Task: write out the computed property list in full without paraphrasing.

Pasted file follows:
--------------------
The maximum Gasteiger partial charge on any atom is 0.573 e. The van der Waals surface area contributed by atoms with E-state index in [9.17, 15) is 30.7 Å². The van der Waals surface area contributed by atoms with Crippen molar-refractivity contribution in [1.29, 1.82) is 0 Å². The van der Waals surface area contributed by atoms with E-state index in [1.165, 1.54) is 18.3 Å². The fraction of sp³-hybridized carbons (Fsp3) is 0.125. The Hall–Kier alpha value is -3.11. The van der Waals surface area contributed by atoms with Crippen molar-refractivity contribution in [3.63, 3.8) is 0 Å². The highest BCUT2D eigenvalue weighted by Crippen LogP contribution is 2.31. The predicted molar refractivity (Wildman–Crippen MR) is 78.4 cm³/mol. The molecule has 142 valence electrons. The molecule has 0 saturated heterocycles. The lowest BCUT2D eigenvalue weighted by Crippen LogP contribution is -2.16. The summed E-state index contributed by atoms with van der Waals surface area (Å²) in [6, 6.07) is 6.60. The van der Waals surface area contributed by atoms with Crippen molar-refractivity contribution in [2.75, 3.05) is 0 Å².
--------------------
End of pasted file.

The maximum Gasteiger partial charge on any atom is 0.573 e. The van der Waals surface area contributed by atoms with E-state index in [9.17, 15) is 30.7 Å². The van der Waals surface area contributed by atoms with Crippen molar-refractivity contribution in [1.29, 1.82) is 0 Å². The van der Waals surface area contributed by atoms with E-state index in [1.165, 1.54) is 18.3 Å². The fraction of sp³-hybridized carbons (Fsp3) is 0.125. The Hall–Kier alpha value is -3.11. The van der Waals surface area contributed by atoms with Crippen molar-refractivity contribution in [3.63, 3.8) is 0 Å². The highest BCUT2D eigenvalue weighted by Crippen LogP contribution is 2.31. The predicted molar refractivity (Wildman–Crippen MR) is 78.4 cm³/mol. The molecule has 142 valence electrons. The molecule has 0 saturated heterocycles. The lowest BCUT2D eigenvalue weighted by Crippen LogP contribution is -2.16. The summed E-state index contributed by atoms with van der Waals surface area (Å²) in [6, 6.07) is 6.60. The van der Waals surface area contributed by atoms with Crippen molar-refractivity contribution in [2.75, 3.05) is 0 Å².